Is There A Right Way To Announce Your Divorce?
On Monday, Channing Tatum and Jenna Dewan Tatum broke some pretty surprising news: Your favorite adorable (not to mention, absurdly hot) famous couple is separating after nine years of marriage.
In keeping with the amiable nature of their partnership, Channing and Jenna simultaneously released a joint statement via People and on their social media accounts. "We have lovingly chosen to separate as a couple," the statement reads.
"It feels odd that we have to share this kind of thing with everyone, but it's a consequence of the lives we've chosen to lead, which we also happen to be deeply grateful for," the statement reads.
Channing and Jenna also expressed that they wanted to set the record straight about any potential rumors about why their relationship ended:
As sad as it is to see any relationship end, it's not super surprising that Channing and Jenna managed to handle news of their separation with maturity and kindness (after all, their relationship has always appeared genuinely loving).
And as awkward as it seems to announce a breakup on social media, this kind of thing is pretty commonplace for high-profile couples. Who can forget the "conscious uncoupling" of Gwyneth Paltrow and Chris Martin in 2014, announced on Gwyneth's website GOOP?
Rapper Logic announced his divorce from Jessica Andrea with a similarly calm Twitter statement in March. "It's very simple: It just didn't work out," he wrote. "There is no anger involved. No fighting, no cheating, no nothing. We love each other and will continue to support each other for the rest of our lives."
For people without a fan base or tabloid reporters demanding answers, a social media statement probably isn't necessary. But for couples who are splitting up and wondering how to tell their friends and family, it wouldn't hurt to take a page from Channing and Jenna's book:
1. Don't make it anyone's fault
"It’s always best to go about it in a way in which one person is not being faulted or is being made out to be the one responsible for the breakup," says Bruce Berman, Ph.D., a private practice psychologist who works with divorcing couples and families in New York City.
"It might be that one person wanted to see the relationship continue and the other partner didn’t," Berman continues. "But if your relationship doesn’t work, usually it’s because both partners contributed to the relationship not working in some way. So I think if they can present it in a way where fault or responsibility is not being attributed solely on one of the partners, that’s constructive."
The decision to divorce or separate is likely one you're making as a couple, Berman adds, so if at all possible, decisions about how you'll break the news should also be collaborative.
2. Work as a team to break the news
"The best way for couples who are separating or divorcing to tell friends and family is to first sit down together and figure out how they want to go about doing that, what is it they want to say, and who they want to tell first," Berman notes, adding that splitting pairs generally have a mountain of issues (like custody agreements and alimony) to settle together before they can sever ties.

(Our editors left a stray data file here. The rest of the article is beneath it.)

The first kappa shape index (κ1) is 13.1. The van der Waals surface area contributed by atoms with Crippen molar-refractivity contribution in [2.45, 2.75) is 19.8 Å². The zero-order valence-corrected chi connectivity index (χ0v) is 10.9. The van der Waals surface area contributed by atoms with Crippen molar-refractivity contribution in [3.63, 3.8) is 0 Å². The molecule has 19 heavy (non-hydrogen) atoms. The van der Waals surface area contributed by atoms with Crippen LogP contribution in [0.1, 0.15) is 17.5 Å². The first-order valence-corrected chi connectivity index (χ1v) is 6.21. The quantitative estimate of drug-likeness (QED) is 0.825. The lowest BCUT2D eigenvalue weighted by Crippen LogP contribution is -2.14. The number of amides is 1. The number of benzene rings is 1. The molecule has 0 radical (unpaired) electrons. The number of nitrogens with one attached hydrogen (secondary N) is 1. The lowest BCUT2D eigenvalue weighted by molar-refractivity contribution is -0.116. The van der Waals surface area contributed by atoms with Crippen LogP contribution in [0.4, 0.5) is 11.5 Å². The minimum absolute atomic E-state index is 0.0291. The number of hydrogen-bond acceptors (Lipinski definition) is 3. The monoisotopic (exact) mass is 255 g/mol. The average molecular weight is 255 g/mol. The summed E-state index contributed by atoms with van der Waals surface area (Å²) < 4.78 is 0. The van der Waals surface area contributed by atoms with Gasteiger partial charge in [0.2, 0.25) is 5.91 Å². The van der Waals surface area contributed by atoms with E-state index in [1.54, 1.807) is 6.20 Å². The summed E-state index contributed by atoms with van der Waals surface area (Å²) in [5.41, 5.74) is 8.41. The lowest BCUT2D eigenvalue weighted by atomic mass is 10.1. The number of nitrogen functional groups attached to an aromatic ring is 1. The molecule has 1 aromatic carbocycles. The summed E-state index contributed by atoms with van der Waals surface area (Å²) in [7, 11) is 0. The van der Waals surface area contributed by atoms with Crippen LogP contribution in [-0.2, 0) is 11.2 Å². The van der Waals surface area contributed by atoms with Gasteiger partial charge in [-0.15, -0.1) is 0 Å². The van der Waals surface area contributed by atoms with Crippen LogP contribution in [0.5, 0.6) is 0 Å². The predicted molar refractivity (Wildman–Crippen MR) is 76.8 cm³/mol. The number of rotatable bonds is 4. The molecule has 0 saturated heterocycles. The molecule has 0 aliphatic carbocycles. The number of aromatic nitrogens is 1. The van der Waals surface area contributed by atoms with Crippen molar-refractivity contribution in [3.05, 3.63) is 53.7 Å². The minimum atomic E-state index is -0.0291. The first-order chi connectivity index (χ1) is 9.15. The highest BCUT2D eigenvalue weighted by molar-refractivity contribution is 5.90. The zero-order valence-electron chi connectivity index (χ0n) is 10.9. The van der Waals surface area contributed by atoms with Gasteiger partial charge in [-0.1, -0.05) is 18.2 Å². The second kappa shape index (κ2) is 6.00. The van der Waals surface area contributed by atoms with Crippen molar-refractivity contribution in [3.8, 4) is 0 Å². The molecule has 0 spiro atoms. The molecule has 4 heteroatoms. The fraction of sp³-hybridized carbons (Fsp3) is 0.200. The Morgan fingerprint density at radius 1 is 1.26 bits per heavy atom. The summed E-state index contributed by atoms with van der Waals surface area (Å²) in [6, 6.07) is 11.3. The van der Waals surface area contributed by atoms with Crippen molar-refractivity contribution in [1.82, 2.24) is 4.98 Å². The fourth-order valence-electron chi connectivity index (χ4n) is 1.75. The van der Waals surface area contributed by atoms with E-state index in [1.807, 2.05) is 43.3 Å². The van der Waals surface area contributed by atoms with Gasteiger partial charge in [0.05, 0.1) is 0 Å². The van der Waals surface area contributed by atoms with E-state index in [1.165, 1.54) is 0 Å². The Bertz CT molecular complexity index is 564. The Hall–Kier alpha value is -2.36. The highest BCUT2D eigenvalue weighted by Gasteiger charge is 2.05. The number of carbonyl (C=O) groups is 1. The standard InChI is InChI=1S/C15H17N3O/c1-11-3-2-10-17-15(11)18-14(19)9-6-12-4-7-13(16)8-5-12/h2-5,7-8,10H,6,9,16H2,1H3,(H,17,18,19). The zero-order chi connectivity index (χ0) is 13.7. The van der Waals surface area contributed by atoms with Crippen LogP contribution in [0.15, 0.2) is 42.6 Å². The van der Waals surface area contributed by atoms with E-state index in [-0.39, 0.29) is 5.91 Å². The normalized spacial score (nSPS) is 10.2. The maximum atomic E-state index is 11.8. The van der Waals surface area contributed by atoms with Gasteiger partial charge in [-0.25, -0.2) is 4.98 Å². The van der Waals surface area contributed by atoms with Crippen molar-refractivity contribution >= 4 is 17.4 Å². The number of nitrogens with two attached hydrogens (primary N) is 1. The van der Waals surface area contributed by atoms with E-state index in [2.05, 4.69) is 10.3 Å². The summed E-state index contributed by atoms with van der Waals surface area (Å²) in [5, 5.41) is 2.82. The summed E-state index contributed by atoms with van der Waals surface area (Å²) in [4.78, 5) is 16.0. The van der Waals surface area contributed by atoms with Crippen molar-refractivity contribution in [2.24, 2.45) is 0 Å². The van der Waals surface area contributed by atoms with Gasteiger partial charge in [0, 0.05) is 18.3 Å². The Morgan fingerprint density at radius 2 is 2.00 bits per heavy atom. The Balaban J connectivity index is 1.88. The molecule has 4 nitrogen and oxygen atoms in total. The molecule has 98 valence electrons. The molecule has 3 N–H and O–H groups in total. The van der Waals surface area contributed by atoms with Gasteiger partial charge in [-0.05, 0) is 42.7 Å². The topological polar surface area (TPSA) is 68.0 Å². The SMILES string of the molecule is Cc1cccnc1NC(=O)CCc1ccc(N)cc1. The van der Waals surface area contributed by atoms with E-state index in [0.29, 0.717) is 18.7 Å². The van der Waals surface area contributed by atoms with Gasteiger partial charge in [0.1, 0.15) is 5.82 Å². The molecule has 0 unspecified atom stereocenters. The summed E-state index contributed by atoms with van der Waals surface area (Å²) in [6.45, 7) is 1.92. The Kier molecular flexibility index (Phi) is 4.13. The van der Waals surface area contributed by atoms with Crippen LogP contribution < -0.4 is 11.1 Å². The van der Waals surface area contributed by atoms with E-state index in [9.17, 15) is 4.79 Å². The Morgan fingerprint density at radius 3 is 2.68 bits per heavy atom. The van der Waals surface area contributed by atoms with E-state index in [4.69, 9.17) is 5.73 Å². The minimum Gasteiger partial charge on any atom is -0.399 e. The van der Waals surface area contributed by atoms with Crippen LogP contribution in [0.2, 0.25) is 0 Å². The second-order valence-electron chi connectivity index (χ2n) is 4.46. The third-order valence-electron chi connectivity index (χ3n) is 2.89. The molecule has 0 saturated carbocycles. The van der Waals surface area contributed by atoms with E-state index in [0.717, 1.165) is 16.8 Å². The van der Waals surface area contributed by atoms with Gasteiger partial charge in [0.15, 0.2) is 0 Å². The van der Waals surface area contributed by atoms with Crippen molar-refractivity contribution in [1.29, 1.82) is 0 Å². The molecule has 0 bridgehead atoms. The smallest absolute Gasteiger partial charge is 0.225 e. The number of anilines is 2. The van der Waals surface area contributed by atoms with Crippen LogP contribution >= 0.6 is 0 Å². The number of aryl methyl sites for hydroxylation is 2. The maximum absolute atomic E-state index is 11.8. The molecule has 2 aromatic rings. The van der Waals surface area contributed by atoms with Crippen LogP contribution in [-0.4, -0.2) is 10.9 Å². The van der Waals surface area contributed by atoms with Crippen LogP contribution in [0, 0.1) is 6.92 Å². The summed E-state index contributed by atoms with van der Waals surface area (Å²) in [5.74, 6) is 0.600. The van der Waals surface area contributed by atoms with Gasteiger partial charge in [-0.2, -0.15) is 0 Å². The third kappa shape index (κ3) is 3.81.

It might make sense to form a united front when telling certain people, and to delegate particular friends or relatives to one party or the other. "Separating, as a couple, is still something to do together," Berman says. Provided there isn't a prohibitively high level of animosity between the two of you, of course.
3. Consider the best option for your kids
For couples with children, as in Jenna and Channing's case, maintaining a level of civility and support is crucial, says William J. Ryan, Ph.D., a private practice psychologist in Brooklyn, New York.
"If children are involved, you’re coparenting with this person for life," he says. "You want the family to continue to work as a family system." This can set the tone for future interactions down the the line—which includes everything from cooperating during parent-teacher conferences, to being civil at your child's wedding years later.
Ryan and Berman agree that, when informing children of a separation, parents should avoid laying blame, demonizing, or bad-mouthing one another.
4. When in doubt, give each other space
While separating best practices may seem pretty straightforward, for many couples, it's easier said than done. Many people who find themselves filing for divorce don't feel so kind and loving towards their former partner as Jenna and Channing.
For those couples, it's probably best to just divide and conquer: Tell people in your own time, in whatever way feels most natural to you. But if you do have kids, don't tweet or share any big divorce news until your child is aware of and understands the situation. Chances are, your kid probably has an active online presence, too.